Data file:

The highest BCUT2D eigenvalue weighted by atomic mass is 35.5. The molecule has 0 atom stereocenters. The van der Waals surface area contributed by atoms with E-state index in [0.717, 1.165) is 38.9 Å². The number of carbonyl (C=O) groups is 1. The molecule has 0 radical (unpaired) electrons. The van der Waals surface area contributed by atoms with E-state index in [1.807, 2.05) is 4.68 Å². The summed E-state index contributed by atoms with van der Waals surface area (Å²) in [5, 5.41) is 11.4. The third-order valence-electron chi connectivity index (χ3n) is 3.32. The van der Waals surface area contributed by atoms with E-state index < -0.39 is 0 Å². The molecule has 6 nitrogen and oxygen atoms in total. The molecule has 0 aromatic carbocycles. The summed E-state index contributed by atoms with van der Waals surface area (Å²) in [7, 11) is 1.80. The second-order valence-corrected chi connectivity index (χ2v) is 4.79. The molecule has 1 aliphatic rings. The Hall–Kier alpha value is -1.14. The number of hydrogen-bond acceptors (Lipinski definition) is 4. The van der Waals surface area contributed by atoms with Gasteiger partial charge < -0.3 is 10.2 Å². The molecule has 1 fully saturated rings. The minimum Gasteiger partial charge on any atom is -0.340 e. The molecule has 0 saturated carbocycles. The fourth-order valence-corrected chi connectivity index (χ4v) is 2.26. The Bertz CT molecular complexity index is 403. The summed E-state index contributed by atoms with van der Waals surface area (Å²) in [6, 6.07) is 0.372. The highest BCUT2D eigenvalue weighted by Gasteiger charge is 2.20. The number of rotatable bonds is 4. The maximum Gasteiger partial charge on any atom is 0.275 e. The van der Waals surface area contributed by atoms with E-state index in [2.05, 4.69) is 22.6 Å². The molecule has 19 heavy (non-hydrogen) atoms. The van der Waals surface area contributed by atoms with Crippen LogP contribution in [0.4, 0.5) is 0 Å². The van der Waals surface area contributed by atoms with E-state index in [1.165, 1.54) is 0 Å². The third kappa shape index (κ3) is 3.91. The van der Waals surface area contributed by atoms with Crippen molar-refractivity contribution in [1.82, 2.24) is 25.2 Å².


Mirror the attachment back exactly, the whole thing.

The highest BCUT2D eigenvalue weighted by atomic mass is 35.5. The molecule has 0 atom stereocenters. The van der Waals surface area contributed by atoms with E-state index in [0.717, 1.165) is 38.9 Å². The number of carbonyl (C=O) groups is 1. The molecule has 0 radical (unpaired) electrons. The van der Waals surface area contributed by atoms with E-state index in [1.807, 2.05) is 4.68 Å². The summed E-state index contributed by atoms with van der Waals surface area (Å²) in [5, 5.41) is 11.4. The third-order valence-electron chi connectivity index (χ3n) is 3.32. The van der Waals surface area contributed by atoms with E-state index < -0.39 is 0 Å². The molecule has 6 nitrogen and oxygen atoms in total. The molecule has 0 aromatic carbocycles. The summed E-state index contributed by atoms with van der Waals surface area (Å²) in [7, 11) is 1.80. The second-order valence-corrected chi connectivity index (χ2v) is 4.79. The molecule has 1 aliphatic rings. The Hall–Kier alpha value is -1.14. The number of hydrogen-bond acceptors (Lipinski definition) is 4. The van der Waals surface area contributed by atoms with Gasteiger partial charge < -0.3 is 10.2 Å². The molecule has 1 fully saturated rings. The minimum Gasteiger partial charge on any atom is -0.340 e. The molecule has 0 saturated carbocycles. The fourth-order valence-corrected chi connectivity index (χ4v) is 2.26. The Bertz CT molecular complexity index is 403. The summed E-state index contributed by atoms with van der Waals surface area (Å²) in [6, 6.07) is 0.372. The highest BCUT2D eigenvalue weighted by Gasteiger charge is 2.20. The number of rotatable bonds is 4. The maximum Gasteiger partial charge on any atom is 0.275 e. The van der Waals surface area contributed by atoms with E-state index in [2.05, 4.69) is 22.6 Å². The molecule has 19 heavy (non-hydrogen) atoms. The van der Waals surface area contributed by atoms with Crippen LogP contribution in [0.4, 0.5) is 0 Å². The van der Waals surface area contributed by atoms with E-state index in [1.165, 1.54) is 0 Å². The third kappa shape index (κ3) is 3.91. The van der Waals surface area contributed by atoms with Crippen molar-refractivity contribution in [1.82, 2.24) is 25.2 Å².